The Tennessee Vols and new head coach Josh Heupel currently sit at 4-4 through eight games. With key matchups against Kentucky and Georgia coming up after the bye week, Heupel’s coaching will be more important than ever in the final stretch of the 2021 season.

So, let’s take a look at how Heupel’s coaching has fared so far and give him a letter grade for how he’s handled the craziness that is being the CEO of UT’s football program…

Offense: A- 

This one is a no-brainer. Heupel and his offensive coordinator, Alex Golesh, took a previously horrific Tennessee offense and turned it into an efficient machine that’s led by a dynamic quarterback that has gotten national buzz for his performances. In short, the Vols ended 2020 with the 102nd-ranked offense in America and they currently sit at 22nd in total offense nationally. And this incredible change has come while contending with injuries to key players like running back Tiyon Evans and offensive lineman Cade Mays.

I do have to knock the grade down slightly because there have been occasions where it’s seemed like Heupel’s situational play calling could be better. The offense has struggled in short-yardage situations and Heupel’s two-minute strategy of keeping a fast pace and not calling timeouts is questionable. Also, offensive penalties have been an ongoing problem and it seems that he’s still getting his feet underneath him as an SEC coach.

I won’t make too tough of a judgment on these elements, though, because, to some extent, I think they could be ironed out if Heupel had a better roster. His offense has generally been a blast to watch so far and I’m excited to see how it evolves going forward.

Defense: B+

Purely by the numbers, the Vols haven’t had the most impressive defensive performances. They have the No. 10 defense in the SEC and are giving up 394 yards and 27 points per game. But when taking into consideration the preseason expectations for defensive coordinator Tim Banks and his squad and weighing the fact that they play across from a breakneck offense that often leaves Tennessee’s defense on the field for excessive amounts of game time, Banks could be considered a borderline miracle worker.

Only three defenses in all of college football have been on the field for more plays than UT’s defensive unit. They’ve faced 617 plays so far, which translates to about 77 plays per game. But out of all of the teams in college football that have faced 600+ plays, Tennessee is giving up the least amount of yards per play (5.11) and the least amount of overall yards per game (394). The Big Orange defense is being pushed about as hard as it possibly could be and it’s been holding up remarkably well.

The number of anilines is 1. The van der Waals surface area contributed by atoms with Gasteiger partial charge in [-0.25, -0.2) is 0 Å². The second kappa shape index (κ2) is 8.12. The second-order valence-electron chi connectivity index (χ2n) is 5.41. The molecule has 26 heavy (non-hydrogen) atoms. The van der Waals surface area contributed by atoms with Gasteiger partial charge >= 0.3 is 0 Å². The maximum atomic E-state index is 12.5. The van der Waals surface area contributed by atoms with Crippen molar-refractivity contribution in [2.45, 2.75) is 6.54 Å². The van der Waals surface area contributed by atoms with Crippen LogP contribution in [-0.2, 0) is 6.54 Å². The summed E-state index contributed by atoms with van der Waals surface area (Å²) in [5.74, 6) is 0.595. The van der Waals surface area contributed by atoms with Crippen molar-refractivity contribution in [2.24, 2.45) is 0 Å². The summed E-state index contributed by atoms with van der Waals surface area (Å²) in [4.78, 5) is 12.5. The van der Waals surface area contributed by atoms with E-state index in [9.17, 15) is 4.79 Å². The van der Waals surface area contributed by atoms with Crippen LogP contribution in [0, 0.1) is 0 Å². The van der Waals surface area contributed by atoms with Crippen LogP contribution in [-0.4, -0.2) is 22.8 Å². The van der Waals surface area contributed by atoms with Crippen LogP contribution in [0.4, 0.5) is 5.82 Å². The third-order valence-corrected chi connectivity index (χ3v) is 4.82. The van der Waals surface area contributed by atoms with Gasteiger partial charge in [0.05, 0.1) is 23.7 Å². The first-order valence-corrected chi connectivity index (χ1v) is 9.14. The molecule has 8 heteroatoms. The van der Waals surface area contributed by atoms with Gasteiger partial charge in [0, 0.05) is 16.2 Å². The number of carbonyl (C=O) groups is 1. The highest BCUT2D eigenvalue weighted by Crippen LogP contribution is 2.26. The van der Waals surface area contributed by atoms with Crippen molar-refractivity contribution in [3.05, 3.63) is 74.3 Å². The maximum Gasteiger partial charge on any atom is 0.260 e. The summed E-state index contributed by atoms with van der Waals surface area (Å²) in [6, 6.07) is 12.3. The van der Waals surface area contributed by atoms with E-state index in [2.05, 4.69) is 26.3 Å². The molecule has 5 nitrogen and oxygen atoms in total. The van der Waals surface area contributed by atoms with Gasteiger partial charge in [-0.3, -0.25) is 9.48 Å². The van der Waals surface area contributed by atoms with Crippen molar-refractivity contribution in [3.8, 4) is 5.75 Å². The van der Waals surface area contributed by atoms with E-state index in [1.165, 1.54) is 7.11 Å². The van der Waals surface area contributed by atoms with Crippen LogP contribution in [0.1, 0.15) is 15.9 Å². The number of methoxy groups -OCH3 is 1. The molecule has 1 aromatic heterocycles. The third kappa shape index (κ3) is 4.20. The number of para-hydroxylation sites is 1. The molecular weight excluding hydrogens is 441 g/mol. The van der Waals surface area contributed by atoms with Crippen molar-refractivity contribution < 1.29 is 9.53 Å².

The overall effort and grit of the Vols’ defense has been undeniable despite a concerning lack of depth. They lead the nation in tackles for loss with 70 and rank in the top 25 nationally in both interceptions and sacks. Sure, Banks’ defense has hemorrhaged a fair amount of yards and points but given the circumstances, I can’t say I’ve been anything but impressed.

Special Teams: C

Special teams is undoubtedly the area of Tennessee’s football team that I’ve had the most to directly gripe about. Special teams coordinator Mike Ekeler has a fun Twitter account but his unit has given up a kickoff return for a touchdown, a couple of other sizable kickoff returns, and Velus Jones had a destructive muffed punt against Ole Miss. They’re also middling in most stats like kickoff return yards at 24 yards per return. But, UT’s special teams has blocked two punts and kicker Chase McGrath has made 8 of 10 field goals. Given all of those elements, I think it all comes out in the wash to a flat C grade. Not great, not bad, but could be better.

Overall: B+

If there was no context given to Josh Heupel’s tenure so far at Tennessee, I think his stats and record alone would warrant something like a C+/B- overall grade, but we all know the backstory here…

No team had more players enter the transfer portal than the Vols. UT got a new athletics director and is still in the middle of a horrific self-imposed NCAA investigation. Heupel’s roster is thinner than a piece of parchment paper and that roster has constantly fought the injury bug. But despite all of these factors working against him, Heupel has collected four wins, came a hair’s breadth away from knocking off a top 10 team in Ole Miss, and played tough for three quarters with Alabama. And perhaps the best part is that he’s done that much and there’s a lot of room for growth.

I probably would have bumped my grade up into “A” territory if Tennessee didn’t rank 10th in the SEC in penalty yards and Heupel smoothed out some of the rough edges of his play-calling. Also, this probably goes without saying, but UT needs a great showing on the recruiting trail for Heupel to have long-term success. But I’ll have to get closer to signing day before I make any harsh judgments on Heupel’s recruiting prowess.

As a battered and broken Vol football fan, I have a hard time saying a coach has truly impressed me but Heupel has so far. I like what I’ve seen and he’s avoided some of the red flags that we’ve seen from our coaching failures in the past. Perhaps I’m getting soft as I get older but if Heupel can continue to improve and bring the same competence and tenacity that he has in his first eight games, I’ll gladly endorse the Heup Train.

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